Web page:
The Nutrition Society Silver Medal has been assigned annually since 1991 for scientific excellence in the field of nutrition.
APPLICATIONS FOR THE 2017 SILVER MEDAL ARE NOW CLOSED.
- Applicants must be Nutrition Society members and within 15 years of higher degree graduation at application. Provided that this criterion is met, there is no limit to the number of times an application can be made, however previous winners are ineligable. Each subsequent application must be a new submission made in full.
- Candidates may request that any career breaks, such as maternity leave or long-term illness be taken into account when determining whether the candidate is still within the eligibility period.
- Applications will be judged by a panel of distinguished nutritionists from a variety of institutions and areas of expertise. Judging will focus on the following criteria:
- External recognition in
- Scholarships and awards
- Leadership of innovative research
- Contributions to conferences and professional Societies
- Evidence of extensive academic publications
- Evidence of a record of sustained research funding
- External recognition in
Applicants for the award should submit:
- A full CV including publications and citation of the applicant’s work and any scholarships or awards received
- A statement of achievements within each judging criteria category (maximum 1000 words)
- An abstract summary of the proposed lecture at the 2017 Summer Conference
- The names, addresses and emails of three Proposers who are familiar with the applicant’s work and who will support the application
The previous winners of the award are listed below:
- 1994, Prof Michael Symonds, University of Nottingham, UK. Pregnancy, parturition and neonatal development: interactions between nutrition and thyroid hormones.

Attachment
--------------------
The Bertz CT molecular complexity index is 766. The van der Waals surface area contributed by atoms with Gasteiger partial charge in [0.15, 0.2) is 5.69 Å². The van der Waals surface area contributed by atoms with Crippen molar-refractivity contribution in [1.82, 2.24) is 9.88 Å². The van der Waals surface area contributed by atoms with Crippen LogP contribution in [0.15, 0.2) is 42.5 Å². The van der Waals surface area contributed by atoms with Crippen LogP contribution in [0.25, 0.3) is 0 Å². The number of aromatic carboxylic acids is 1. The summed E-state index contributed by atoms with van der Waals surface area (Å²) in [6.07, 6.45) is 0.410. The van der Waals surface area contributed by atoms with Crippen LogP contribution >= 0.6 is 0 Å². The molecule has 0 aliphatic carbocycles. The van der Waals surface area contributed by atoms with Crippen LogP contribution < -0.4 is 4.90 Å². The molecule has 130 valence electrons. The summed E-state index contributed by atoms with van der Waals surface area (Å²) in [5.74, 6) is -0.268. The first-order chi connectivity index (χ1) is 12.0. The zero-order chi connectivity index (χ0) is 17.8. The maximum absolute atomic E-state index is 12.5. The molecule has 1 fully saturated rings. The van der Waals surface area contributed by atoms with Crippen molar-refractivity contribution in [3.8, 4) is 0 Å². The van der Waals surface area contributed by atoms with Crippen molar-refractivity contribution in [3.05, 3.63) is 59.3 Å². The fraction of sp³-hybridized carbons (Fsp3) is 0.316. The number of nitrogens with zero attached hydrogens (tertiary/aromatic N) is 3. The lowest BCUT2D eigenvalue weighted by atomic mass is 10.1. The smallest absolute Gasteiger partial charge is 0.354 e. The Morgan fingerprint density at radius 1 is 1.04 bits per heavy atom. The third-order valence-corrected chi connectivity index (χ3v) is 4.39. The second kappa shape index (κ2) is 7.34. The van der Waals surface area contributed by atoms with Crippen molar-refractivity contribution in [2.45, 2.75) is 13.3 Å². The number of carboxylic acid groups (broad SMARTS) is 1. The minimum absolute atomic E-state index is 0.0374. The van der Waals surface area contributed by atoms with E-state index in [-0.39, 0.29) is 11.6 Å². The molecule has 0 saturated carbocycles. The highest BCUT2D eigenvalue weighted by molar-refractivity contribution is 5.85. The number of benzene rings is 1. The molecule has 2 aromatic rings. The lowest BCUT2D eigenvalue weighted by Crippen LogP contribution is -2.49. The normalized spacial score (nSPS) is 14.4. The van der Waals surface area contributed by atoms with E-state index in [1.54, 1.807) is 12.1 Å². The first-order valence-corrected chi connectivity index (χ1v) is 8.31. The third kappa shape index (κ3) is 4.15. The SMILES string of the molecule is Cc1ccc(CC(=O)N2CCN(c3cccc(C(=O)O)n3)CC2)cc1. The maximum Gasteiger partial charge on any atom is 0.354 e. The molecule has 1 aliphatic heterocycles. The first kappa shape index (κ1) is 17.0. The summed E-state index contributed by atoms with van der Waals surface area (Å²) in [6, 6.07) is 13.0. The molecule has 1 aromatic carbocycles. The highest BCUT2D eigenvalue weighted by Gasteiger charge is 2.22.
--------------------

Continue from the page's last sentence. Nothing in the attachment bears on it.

- 1995, Prof Ilias Kyriazakis, University of Newcastle, UK. A solution to the problem of predicting the response of an animal to its diet.
- 1996, Prof Michael Goran, University of Southern California, USA. Energy expenditure, body composition, and disease risk in children and adolescents.
- 1997, Dr. James Stubbs, University of Derby, Derbyshire, UK. Appetite, feeding behaviour and energy balance in human subjects.
- 1998, Dr Susan Jebb, University of Oxford, UK. Obesity: from molecules to man.
- 1999, Prof Aedin Cassidy, University of East Anglia, UK. Phyto-oestrogens through the life cycle.
- 2000, Dr Gema Fruhbeck, University of Navarra, Pamplona, Spain. A heliocentric view of leptin
- 2001, Dr Susan New, University of Surrey, UK. The role of the skeleton in acid-based homeostasis
- 2002, No winner.
- 2003, Dr Parveen Yaqoob, University of Reading, UK. Fatty acids and the immune system from basic science to clinical application.
- 2004, Dr Paula Moynihan, University of Newcastle, UK. The interrelationship between diet and oral health
- 2005, Dr Simon Langley-Evans, University of Nottingham, UK. Developmental programming of health and disease
- 2006, Dr Patrick Schrauwen, University of Maastricht, The Netherlands. High-fat diets, muscular lipotoxicity and insulin resistance
- 2007, Dr Amelia Marti, University of Navarra, Pamplona, Spain, Interaction between genes and lifestyle factors on obesity
- 2008, Dr Anne Minihane, University of Reading, UK, Nutrigenetics: A useful public health tool or simply an expensive (insightful) research exercise
- 2009, Dr Jeremy Spencer, University of Reading, UK, Beyond antioxidants: the cellular and molecular interactions of flavonoids and how these underpin their actions on the brain
- 2010, Dr Sangita Sharma, University of North Carolina, USA, Development and use of FFQ among adults in diverse settings across the globe
- 2011, Dr David Gardner, University of Nottingham, UK, Development and the Art of Nutritional Maintenance
- 2012, Dr Jayne Woodside, Queen's University Belfast, UK, Fruit and vegetables: measuring intake and encouraging increased consumption
- 2013, Professor Ulf Ekelund, Norwegian School of Sport Science, Norway, Physical activity, sedentary time and obesity prevention – a life course perspective
- 2015, Dr Denise Robertson, University of Surrey, UK. Dietary fibre and type 2 diabetes: from “bacteria to benchside
- 2016, Dr Wendy Hall, King's College London, UK, The future for long chain n-3 PUFA in cardiovascular protection – do we need to target nonfish eaters?
If you have any queries, please contact the Conference Coordinator, Jade Mitchell.